This son of Ahab walked in the ways of both parents. The only story from Ahaziah’s reign (his accidental fall and consequent death) deliberately juxtaposes “thus saith the Lord” (1:4, 6) and “thus saith the king” (1:9, 11). Who has the last word? Note 1:13-17. Ahaziah was succeeded by his brother, J(eh)oram.

SUMMARY: Falling in the footsteps of his parents. (Or, “Help! I’ve fallen and I can’t get up!”)

JORAM (12 yrs; 852-841) 2 Kings 3:1-27, 5:1-8, 6:8-8:6, 9:14-26

If Joram is the unnamed king throughout the ministry of Elisha (2 Kings 3-9), he witnessed an enormous amount of divine activity and communication. Joram appears in 6 scenes: war with Moab (3:1-27); visit of Naaman (5:18ff.); capture of a Syrian band (6:8-23); Syrian siege of Samaria (6:24-7:20); tale of the Shunammite woman (8:1-6); and his own assassination (9:14-26). Joram removed his father’s Baal-image-a courageous act, since his mother, Jezebel (the real instigator of Baal worship), was still alive and well. The text repeatedly drops hints which are unique among the kings of Israel and seem to indicate Joram was among the better of the bad kings of Israel: he (1) was not as bad as his parents (3:2), (2) referred to Elisha with respect (6:21), (3) began to acknowledge Yahweh’s hand in events (6:27,33), (4) displayed sincere repentance (6:30), and (5) manifested genuine interest in Elisha’s ministry (8:4).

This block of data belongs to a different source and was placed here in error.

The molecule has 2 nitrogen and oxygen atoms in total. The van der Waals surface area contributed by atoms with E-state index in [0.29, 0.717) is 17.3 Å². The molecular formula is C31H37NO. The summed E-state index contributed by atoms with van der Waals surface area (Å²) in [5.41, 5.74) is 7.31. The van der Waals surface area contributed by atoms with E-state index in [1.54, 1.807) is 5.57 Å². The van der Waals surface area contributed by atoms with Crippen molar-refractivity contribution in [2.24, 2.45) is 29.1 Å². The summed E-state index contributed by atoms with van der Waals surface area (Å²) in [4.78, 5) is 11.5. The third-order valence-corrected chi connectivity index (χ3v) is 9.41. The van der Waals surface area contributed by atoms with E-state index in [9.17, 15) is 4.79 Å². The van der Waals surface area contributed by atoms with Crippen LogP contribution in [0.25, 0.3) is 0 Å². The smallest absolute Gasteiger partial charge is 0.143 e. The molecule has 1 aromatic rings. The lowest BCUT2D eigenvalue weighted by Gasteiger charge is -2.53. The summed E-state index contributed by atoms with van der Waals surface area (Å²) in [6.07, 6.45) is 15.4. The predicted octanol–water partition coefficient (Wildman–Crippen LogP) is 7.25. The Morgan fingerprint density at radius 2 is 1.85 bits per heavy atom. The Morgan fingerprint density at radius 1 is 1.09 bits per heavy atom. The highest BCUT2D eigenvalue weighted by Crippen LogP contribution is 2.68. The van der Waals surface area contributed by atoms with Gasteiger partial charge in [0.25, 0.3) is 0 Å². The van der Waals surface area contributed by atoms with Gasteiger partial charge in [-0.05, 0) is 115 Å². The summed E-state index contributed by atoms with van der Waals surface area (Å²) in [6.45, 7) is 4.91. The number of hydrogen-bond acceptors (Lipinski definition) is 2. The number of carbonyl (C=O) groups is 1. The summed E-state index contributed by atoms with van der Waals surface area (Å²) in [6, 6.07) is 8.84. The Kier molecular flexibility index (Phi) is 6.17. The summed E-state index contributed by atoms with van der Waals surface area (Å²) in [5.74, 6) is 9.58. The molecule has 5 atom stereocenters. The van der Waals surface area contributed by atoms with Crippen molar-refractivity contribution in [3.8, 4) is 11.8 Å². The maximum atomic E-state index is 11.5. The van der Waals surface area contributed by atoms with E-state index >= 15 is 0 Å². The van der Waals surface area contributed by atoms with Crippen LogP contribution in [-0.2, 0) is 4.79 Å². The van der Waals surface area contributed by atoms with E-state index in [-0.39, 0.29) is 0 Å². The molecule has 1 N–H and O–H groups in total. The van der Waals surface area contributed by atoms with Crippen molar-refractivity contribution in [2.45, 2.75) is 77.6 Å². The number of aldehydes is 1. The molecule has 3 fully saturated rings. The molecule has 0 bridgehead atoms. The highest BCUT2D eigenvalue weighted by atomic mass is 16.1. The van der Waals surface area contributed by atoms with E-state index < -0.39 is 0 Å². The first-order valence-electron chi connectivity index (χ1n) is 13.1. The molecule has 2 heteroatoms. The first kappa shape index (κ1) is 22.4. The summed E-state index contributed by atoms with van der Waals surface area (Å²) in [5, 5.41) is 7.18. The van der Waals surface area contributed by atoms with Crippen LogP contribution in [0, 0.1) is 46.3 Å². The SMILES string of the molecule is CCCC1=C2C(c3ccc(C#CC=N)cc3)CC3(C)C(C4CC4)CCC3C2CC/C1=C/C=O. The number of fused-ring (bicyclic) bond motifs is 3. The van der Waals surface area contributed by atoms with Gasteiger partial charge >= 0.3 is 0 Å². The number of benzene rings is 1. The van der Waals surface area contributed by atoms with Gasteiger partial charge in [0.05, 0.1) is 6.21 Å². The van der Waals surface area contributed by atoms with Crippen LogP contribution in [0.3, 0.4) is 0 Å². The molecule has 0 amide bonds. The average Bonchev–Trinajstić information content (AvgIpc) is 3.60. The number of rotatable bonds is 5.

SUMMARY: The nameless king during Elisha’s ministry; became one of the better of the bad kings of Israel.

JEHU* (28 yrs; 841-814) 2 Kings 9:1- 10:36

God’s anointing and commissioning of Jehu included a charge to eradicate the house of Ahab. Jehu conspired to assassinate Joram (recovering in Jezreel from battle wounds). Conveniently, King Ahaziah of Judah (a maternal grandson of Ahab and Jezebel) was visiting the convalescing Joram. Jehu assassinated both simultaneously (fulfilling “the word of the Lord,” 9:25-26), then executed Jezebel, queen mother of Israel (whose manner of death also fulfilled “the word of the Lord”). Jehu’s purge was political (10:1-17) and religious (10:18-28), eradicating all Baal worshippers and turning their temple into a public latrine. Jehu’s actions were a positive step, but not a reformation. Israel remained mired in Jeroboam’s deviant religious institutions. A political/moral/ religious purge is only as good as the heart behind it; Jehu’s was clearly defective. Still, Jehu is the only northern king commended by God, Who promised that his dynasty would last to the fourth generation. It did. Jehu’s was the longest dynasty in Israel (841-753).